Once the children were feeling better (had to reschedule Evy's party and all), it was my turn to get sick.  And sick I was.  Sinus and ear infections, tonsillitis, and the flu.  All at once.  On Evy and Elias's third birthday.  At the time I felt like the Universe was just hating on me again (oh, the ego in such thoughts!).  Then of course I came to my senses and realized people get sick.  And it was simply my turn.

To be fair, we did things in remembrance the day before, on December 8th, because as a family we've decided he should have his own day and Evy her own day as well.  This may not make sense to anyone else, but I don't care, because even if they were both here I would want them to both feel special, as individuals, and I would downplay the twin thing surely.  The happy and the sad have their places, and they intermingle with one another every day, but compartmentalization still helps us feel like we are more properly celebrating Evy and grieving Elias and not "cheating" either of them of those things.

So on Dec. 8th we purchased a toy to donate to Toys for Tots in Elias's honor.  We decorated a tree with ornaments given to us in his memory.  My husband gave me a gorgeous Precious Moments figurine.  We went to the remembrance park where his name and butterfly are engraved, and we said a prayer, letting three baby blue balloons go into the sky for our first born son who would (should?) be turning three.

It felt about as "right" as any of those things can feel, because none of them ever really feels "right".  Your child dying never feels "right".  But what helped was knowing we were honoring him, that he still had his day.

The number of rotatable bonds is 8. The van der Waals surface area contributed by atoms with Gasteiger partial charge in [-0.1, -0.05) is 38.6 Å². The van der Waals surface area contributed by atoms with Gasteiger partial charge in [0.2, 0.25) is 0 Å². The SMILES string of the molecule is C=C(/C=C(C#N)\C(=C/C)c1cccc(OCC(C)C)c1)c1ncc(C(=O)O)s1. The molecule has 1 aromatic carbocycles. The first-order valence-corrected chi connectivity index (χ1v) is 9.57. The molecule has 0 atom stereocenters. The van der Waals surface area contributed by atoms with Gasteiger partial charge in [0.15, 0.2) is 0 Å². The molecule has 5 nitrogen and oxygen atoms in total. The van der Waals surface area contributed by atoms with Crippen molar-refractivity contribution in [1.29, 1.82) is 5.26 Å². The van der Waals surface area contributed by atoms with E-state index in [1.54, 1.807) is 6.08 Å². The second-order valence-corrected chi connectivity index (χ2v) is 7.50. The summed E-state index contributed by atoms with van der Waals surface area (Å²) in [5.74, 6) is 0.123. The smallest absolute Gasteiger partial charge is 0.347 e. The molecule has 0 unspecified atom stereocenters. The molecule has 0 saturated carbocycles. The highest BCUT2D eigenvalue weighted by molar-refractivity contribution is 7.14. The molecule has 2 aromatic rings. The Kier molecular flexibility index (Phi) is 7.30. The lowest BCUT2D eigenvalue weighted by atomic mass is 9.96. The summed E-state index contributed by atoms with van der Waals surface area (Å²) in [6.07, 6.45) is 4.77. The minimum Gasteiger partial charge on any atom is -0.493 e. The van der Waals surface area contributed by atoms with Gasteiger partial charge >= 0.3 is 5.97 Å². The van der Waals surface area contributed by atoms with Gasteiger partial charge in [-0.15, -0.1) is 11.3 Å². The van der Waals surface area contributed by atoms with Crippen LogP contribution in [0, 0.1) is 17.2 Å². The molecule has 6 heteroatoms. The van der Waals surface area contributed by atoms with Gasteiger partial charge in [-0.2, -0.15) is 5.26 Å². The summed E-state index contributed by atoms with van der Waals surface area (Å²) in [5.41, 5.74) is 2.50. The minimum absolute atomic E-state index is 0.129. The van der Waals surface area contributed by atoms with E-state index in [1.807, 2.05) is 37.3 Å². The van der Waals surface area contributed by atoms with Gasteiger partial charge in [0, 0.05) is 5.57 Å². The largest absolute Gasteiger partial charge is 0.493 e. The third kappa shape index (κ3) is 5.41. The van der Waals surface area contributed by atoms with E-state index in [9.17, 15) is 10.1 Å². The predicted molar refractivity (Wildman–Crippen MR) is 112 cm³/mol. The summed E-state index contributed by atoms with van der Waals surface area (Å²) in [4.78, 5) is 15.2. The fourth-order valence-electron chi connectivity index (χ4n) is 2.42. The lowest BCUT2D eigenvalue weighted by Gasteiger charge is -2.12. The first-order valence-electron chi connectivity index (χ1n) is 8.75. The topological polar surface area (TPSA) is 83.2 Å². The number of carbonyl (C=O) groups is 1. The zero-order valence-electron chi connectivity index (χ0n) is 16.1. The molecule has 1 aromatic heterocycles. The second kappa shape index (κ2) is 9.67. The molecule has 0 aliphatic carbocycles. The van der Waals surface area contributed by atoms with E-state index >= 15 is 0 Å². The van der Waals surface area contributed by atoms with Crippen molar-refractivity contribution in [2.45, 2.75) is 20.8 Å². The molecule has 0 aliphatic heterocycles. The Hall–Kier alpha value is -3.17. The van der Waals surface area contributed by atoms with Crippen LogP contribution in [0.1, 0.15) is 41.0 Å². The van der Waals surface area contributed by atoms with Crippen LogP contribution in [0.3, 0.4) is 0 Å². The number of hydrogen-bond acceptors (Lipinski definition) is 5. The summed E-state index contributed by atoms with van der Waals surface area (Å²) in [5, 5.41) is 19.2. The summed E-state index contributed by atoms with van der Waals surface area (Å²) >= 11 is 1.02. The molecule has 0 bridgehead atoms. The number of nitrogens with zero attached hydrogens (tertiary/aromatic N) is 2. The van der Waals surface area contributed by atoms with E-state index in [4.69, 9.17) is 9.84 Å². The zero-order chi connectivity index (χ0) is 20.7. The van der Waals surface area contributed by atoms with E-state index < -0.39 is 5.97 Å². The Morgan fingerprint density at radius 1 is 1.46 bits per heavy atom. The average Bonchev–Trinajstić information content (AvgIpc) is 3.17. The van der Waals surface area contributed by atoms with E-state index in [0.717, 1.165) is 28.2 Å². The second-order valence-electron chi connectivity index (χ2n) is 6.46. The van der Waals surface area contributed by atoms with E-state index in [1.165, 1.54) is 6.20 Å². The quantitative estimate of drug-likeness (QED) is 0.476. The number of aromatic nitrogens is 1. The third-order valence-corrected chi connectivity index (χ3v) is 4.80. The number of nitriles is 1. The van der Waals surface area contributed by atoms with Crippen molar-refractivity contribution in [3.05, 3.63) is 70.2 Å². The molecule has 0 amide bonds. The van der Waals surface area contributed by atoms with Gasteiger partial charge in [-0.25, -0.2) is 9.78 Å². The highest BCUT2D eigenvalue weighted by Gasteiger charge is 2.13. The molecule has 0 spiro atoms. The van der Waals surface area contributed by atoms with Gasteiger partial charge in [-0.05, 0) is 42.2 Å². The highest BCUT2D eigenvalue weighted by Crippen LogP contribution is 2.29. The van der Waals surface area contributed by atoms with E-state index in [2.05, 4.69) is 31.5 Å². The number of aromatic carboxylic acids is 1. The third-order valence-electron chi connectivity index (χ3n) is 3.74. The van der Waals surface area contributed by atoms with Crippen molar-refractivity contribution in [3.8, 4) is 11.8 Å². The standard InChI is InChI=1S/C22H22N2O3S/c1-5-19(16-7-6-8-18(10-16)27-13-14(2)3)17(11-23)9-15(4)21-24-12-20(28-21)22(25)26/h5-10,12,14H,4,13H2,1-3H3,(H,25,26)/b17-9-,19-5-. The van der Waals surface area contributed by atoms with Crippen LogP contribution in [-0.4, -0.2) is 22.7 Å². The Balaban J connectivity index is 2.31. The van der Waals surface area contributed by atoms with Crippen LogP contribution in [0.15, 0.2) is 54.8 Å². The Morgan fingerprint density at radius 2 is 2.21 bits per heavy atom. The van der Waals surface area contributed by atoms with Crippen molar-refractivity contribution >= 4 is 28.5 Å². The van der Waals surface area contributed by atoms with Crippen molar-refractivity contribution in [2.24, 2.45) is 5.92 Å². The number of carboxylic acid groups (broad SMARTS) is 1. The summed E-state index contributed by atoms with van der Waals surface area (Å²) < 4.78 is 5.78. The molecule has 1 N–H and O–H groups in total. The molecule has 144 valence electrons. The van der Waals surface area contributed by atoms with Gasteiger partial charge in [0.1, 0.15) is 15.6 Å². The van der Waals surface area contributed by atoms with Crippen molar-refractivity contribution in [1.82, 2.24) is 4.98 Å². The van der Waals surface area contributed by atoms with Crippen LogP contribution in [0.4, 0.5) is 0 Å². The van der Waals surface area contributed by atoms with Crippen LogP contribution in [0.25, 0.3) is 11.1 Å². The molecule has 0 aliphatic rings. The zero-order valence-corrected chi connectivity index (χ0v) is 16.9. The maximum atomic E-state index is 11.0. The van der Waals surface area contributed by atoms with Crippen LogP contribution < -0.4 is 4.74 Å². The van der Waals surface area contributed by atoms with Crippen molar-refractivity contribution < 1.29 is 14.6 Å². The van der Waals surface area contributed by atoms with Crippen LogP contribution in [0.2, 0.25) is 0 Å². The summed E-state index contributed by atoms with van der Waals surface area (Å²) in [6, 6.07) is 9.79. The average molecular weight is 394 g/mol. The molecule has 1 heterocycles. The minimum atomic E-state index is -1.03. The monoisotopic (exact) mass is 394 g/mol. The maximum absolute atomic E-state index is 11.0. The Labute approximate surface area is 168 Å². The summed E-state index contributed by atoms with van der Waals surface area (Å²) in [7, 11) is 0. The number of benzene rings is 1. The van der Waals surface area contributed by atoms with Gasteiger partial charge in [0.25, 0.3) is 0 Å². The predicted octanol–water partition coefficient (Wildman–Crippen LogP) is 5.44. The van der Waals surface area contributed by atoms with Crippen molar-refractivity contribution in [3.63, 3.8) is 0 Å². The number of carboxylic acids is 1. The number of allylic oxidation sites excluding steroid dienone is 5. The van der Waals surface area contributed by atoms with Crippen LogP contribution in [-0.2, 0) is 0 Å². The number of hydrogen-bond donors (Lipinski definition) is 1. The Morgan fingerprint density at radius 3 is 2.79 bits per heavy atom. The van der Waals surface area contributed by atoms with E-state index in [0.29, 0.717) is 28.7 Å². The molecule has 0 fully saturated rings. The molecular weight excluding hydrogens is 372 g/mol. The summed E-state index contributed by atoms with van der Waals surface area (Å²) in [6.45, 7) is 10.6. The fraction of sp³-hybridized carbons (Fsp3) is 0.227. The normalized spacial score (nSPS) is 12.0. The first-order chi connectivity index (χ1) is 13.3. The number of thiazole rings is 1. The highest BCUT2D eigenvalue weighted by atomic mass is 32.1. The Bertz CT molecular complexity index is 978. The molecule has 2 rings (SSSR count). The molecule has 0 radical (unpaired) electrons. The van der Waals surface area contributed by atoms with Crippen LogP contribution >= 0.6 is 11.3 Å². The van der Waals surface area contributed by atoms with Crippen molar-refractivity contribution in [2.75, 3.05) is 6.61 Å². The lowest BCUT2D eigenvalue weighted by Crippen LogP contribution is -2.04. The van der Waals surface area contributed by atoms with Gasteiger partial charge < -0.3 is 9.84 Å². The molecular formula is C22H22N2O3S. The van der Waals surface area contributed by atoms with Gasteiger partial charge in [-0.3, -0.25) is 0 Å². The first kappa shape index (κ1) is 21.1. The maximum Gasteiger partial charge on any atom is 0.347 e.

The best part of Elias's day was that, for the first time, I decided to hold an "Act of Kindness" Facebook event in Elias's memory.  I almost didn't want to mention it here, because words fail to express how incredible it really was.  There's nothing I can type here to communicate that to anyone who might read this blog. 
Here are just a few of the countless things people through Facebook did in honor of Elias on or before his birthday:
Cash donations were made to St. Jude’s, toys were donated to children’s hospitals and Toys for Tots, gifts and cash donations were given to women in shelters, jewelry was purchased and given to newly bereaved mothers,  students “adopted” two needy children to shop for for Christmas, elderly were visited at nursing homes, food banks were donated to, lunches and goodies were made for children at school, money was given toward grocery bills for elderly, donations to March of Dimes were made, a family with a NICU baby was sponsored, and cards were made and given to hospice patients and families.
I wasn't sure if anyone outside of the loss community would participate, but they did.  And it was wonderful.  It brought my heart so much peace to know that good was being done in Elias's name, that he would never be forgotten, that his legacy would be so much more than pain and sadness in the hearts of those who loved him.  I don't have pictures of it all obviously, but here are a few pictures that were shared on his event page that touched my heart:


And his ornament this year:

Loving you for three years, baby boy.  For the son who taught us the true meaning of unconditional love.